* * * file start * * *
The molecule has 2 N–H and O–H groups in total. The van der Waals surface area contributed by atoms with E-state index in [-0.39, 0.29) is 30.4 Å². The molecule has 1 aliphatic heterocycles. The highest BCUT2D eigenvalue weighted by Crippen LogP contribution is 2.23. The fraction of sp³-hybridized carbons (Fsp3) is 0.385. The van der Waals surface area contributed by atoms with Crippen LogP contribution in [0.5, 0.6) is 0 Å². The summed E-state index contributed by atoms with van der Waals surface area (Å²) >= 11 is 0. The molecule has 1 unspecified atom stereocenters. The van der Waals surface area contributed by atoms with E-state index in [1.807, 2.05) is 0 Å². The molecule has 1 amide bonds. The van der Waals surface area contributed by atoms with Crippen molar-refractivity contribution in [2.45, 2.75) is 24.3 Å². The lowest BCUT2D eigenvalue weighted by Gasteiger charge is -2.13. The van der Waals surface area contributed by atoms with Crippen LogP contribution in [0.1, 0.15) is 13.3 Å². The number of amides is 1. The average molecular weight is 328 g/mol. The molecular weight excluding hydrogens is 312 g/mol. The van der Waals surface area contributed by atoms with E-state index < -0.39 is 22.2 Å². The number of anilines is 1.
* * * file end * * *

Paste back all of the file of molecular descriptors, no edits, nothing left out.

The molecule has 2 N–H and O–H groups in total. The van der Waals surface area contributed by atoms with E-state index in [-0.39, 0.29) is 30.4 Å². The molecule has 1 aliphatic heterocycles. The highest BCUT2D eigenvalue weighted by Crippen LogP contribution is 2.23. The fraction of sp³-hybridized carbons (Fsp3) is 0.385. The van der Waals surface area contributed by atoms with Crippen LogP contribution in [0.5, 0.6) is 0 Å². The summed E-state index contributed by atoms with van der Waals surface area (Å²) >= 11 is 0. The molecule has 1 unspecified atom stereocenters. The van der Waals surface area contributed by atoms with E-state index in [1.807, 2.05) is 0 Å². The molecule has 1 amide bonds. The van der Waals surface area contributed by atoms with Crippen molar-refractivity contribution in [2.45, 2.75) is 24.3 Å². The lowest BCUT2D eigenvalue weighted by Gasteiger charge is -2.13. The van der Waals surface area contributed by atoms with Crippen LogP contribution in [0.1, 0.15) is 13.3 Å². The number of amides is 1. The average molecular weight is 328 g/mol. The molecular weight excluding hydrogens is 312 g/mol. The van der Waals surface area contributed by atoms with E-state index < -0.39 is 22.2 Å². The number of anilines is 1.